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Thursday - March 14, 2013

From: Springfield, VA
Region: Mid-Atlantic
Topic: General Botany, Non-Natives
Title: Native vs Non-native Insect Host Plants
Answered by: Anne Van Nest


My understanding of a host plant is that it is a plant that an insect will lay its eggs on. Is this correct? If this is so then can a cultivar be a host plant for the same insect? I have read Mr. Doug Tallamy's book, Bringing Nature Home and several others on native plants and am not sure of the answers to these questions.


Thanks for this interesting question and concern for the nature of insect host plants. It has long been know that insects vary in their host food preference from being a generalist to a very specific "picky" eater. At the one extreme, is the gypsy moth caterpillar which feeds on hundreds of different types of plants (native and cultivated) within many plant families. This hugely diverse group of food plants has allowed this destructive insect to multiply and become a noxious pest over a wide area. On the other extreme are the insects that feed on only one plant genus (or even rarer on only one plant genus and species).  These insects are exhibiting oligophagy – feeding on a restricted range of food.  An example is the Heliconius melpomene butterfly that feeds specifically on one type of passionflower, Passiflora oerstedii.

Now back to your question.  There are many occasions where insects can feed and reproduce on host plants that are cultivars of native plants.  There are also situations where an insect has adapted to a new host plant (including cultivars) when their native food was not available. There are also examples when an insect has been reduced in numbers because it could not adapt to new food when their original host plants were scarce.  Whether an insect will adapt or die when their native food plants become scarce or non-existent varies from one insect type to the next. But this is a concern.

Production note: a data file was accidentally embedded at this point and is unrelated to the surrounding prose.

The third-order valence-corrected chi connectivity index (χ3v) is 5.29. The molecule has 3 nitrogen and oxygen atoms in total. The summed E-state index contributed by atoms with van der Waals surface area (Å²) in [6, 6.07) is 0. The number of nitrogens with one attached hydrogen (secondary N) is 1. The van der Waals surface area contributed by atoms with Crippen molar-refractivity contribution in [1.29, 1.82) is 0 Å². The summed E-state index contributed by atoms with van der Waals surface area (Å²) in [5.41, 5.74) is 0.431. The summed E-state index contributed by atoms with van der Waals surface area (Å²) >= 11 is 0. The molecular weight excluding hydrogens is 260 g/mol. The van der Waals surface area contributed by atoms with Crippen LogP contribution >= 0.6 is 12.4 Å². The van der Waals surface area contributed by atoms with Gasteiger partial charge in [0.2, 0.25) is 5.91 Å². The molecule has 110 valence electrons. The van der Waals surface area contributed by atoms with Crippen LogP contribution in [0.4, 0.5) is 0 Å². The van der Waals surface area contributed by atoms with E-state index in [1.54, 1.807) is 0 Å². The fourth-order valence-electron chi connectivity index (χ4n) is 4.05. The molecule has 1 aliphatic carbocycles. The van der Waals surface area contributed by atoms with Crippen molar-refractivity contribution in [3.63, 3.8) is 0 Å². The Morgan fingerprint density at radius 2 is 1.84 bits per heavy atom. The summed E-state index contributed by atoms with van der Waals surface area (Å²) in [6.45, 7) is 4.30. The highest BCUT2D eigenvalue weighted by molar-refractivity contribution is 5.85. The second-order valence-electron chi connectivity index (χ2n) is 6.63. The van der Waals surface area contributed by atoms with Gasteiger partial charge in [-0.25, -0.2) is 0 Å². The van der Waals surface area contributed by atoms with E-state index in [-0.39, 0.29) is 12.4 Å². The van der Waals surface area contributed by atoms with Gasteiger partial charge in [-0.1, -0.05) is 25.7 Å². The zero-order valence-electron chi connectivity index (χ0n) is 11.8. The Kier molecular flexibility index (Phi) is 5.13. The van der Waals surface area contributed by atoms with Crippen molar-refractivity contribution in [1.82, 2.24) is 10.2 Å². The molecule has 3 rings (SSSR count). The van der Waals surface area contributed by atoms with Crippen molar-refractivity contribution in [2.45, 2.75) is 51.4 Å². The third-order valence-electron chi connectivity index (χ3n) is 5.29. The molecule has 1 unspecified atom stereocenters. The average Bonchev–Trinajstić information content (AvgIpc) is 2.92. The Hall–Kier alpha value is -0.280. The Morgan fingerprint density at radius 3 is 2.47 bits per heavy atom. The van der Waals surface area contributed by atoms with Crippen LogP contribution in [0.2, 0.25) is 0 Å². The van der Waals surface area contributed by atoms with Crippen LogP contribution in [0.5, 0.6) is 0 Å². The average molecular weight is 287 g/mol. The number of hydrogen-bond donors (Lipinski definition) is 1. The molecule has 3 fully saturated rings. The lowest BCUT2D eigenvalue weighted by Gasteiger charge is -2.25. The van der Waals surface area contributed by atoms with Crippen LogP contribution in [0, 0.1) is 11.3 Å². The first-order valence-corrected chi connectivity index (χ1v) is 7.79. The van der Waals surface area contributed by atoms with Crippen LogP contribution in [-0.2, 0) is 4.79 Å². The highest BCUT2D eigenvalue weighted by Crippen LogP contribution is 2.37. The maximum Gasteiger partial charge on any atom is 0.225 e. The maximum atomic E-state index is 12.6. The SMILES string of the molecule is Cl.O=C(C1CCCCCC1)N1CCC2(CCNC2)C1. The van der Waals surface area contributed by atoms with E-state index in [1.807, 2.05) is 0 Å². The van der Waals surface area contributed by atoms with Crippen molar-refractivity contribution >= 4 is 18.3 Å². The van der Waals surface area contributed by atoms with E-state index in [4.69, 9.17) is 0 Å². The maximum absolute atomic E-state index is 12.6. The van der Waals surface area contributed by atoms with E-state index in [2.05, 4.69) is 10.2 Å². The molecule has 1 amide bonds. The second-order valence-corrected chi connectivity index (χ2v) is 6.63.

Dr. Tallamy, author of Bringing Nature Home, Professor and Chair of Entomology and Wildlife Ecology at the University of Delaware, and Director of the Center for Managed Ecosystems has published some interesting information to draw attention to the use of non-natives in our landscapes and reduction in native host plants that results.

He has a website investigating Lepidopteran Use of Native & Alien Ornamental Plants.  Here’s the introduction to this issue:

Landscaping paradigms have promoted the use of alien ornamentals over native plants with ornamental value for over a century. The bias toward landscaping with alien ornamentals has been so complete that the first trophic level in suburban/urban ecosystems throughout U.S. is now dominated by plant species that evolved elsewhere. If alien ornamentals are not the ecological equivalents of native species, particularly in their palatability to herbivores that transfer energy to higher-level consumers, herbivore productivity, as well as the biomass of organisms that depend on herbivores will be compromised in landscapes in which alien plants comprise a large portion of the plant biomass.

Dr. Tallamy has posted a spreadsheet list of native and alien plant genera on this website that gives their ability to support insect herbivores (overall biodiversity). He has ranked all native genera (woody and herbaceous) in terms of the number of Lepidoptera species recorded using them as host plants. Ultimately, He would like this ranking to be used as one criterion for plant selection.

Also Dr. Tallamy has published an article in Conservation Biology on this subject.

Tallamy, D. W. and K. J. Shropshire. 2009. Ranking Lepidopteran use of native versus introduced plants. Conservation Biology 23: 941–947.

 Further information on the host plants of Lepidoptera can be found in HOSTS - a database of the world’s lepidopteran hostplants. This is a project of the National History Museum in London.


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